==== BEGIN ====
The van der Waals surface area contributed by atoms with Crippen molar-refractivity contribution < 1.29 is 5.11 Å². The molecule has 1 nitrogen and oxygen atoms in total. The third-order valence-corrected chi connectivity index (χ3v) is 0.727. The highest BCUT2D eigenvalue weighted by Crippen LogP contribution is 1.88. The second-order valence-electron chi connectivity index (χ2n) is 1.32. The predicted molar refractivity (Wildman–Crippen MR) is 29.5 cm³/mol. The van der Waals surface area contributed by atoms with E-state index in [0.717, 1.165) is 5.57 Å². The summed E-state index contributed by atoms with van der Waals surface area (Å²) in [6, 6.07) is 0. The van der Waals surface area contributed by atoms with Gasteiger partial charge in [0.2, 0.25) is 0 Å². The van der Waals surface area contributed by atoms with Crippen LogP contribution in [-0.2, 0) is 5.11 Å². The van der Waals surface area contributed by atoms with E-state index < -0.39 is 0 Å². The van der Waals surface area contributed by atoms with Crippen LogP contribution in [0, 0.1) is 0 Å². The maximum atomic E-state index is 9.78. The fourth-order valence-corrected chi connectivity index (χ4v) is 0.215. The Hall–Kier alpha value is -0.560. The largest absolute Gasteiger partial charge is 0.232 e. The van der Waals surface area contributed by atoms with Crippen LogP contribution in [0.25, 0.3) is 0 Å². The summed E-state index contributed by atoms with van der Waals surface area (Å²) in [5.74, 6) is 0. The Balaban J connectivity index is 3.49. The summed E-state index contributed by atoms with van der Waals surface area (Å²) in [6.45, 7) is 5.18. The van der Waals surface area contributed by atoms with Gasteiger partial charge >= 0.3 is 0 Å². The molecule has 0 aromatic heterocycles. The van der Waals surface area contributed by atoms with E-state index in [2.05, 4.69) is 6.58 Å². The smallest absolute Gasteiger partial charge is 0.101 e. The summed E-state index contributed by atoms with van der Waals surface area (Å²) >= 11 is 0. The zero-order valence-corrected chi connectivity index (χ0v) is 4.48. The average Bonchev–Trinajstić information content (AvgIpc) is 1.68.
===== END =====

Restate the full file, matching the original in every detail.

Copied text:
The van der Waals surface area contributed by atoms with Crippen molar-refractivity contribution < 1.29 is 5.11 Å². The molecule has 1 nitrogen and oxygen atoms in total. The third-order valence-corrected chi connectivity index (χ3v) is 0.727. The highest BCUT2D eigenvalue weighted by Crippen LogP contribution is 1.88. The second-order valence-electron chi connectivity index (χ2n) is 1.32. The predicted molar refractivity (Wildman–Crippen MR) is 29.5 cm³/mol. The van der Waals surface area contributed by atoms with E-state index in [0.717, 1.165) is 5.57 Å². The summed E-state index contributed by atoms with van der Waals surface area (Å²) in [6, 6.07) is 0. The van der Waals surface area contributed by atoms with Gasteiger partial charge in [0.2, 0.25) is 0 Å². The van der Waals surface area contributed by atoms with Crippen LogP contribution in [-0.2, 0) is 5.11 Å². The van der Waals surface area contributed by atoms with E-state index < -0.39 is 0 Å². The van der Waals surface area contributed by atoms with Crippen LogP contribution in [0, 0.1) is 0 Å². The maximum atomic E-state index is 9.78. The fourth-order valence-corrected chi connectivity index (χ4v) is 0.215. The Hall–Kier alpha value is -0.560. The largest absolute Gasteiger partial charge is 0.232 e. The van der Waals surface area contributed by atoms with Crippen LogP contribution in [0.25, 0.3) is 0 Å². The summed E-state index contributed by atoms with van der Waals surface area (Å²) in [5.74, 6) is 0. The Balaban J connectivity index is 3.49. The summed E-state index contributed by atoms with van der Waals surface area (Å²) in [6.45, 7) is 5.18. The van der Waals surface area contributed by atoms with Gasteiger partial charge >= 0.3 is 0 Å². The molecule has 0 aromatic heterocycles. The van der Waals surface area contributed by atoms with E-state index in [2.05, 4.69) is 6.58 Å². The smallest absolute Gasteiger partial charge is 0.101 e. The summed E-state index contributed by atoms with van der Waals surface area (Å²) >= 11 is 0. The zero-order valence-corrected chi connectivity index (χ0v) is 4.48. The average Bonchev–Trinajstić information content (AvgIpc) is 1.68.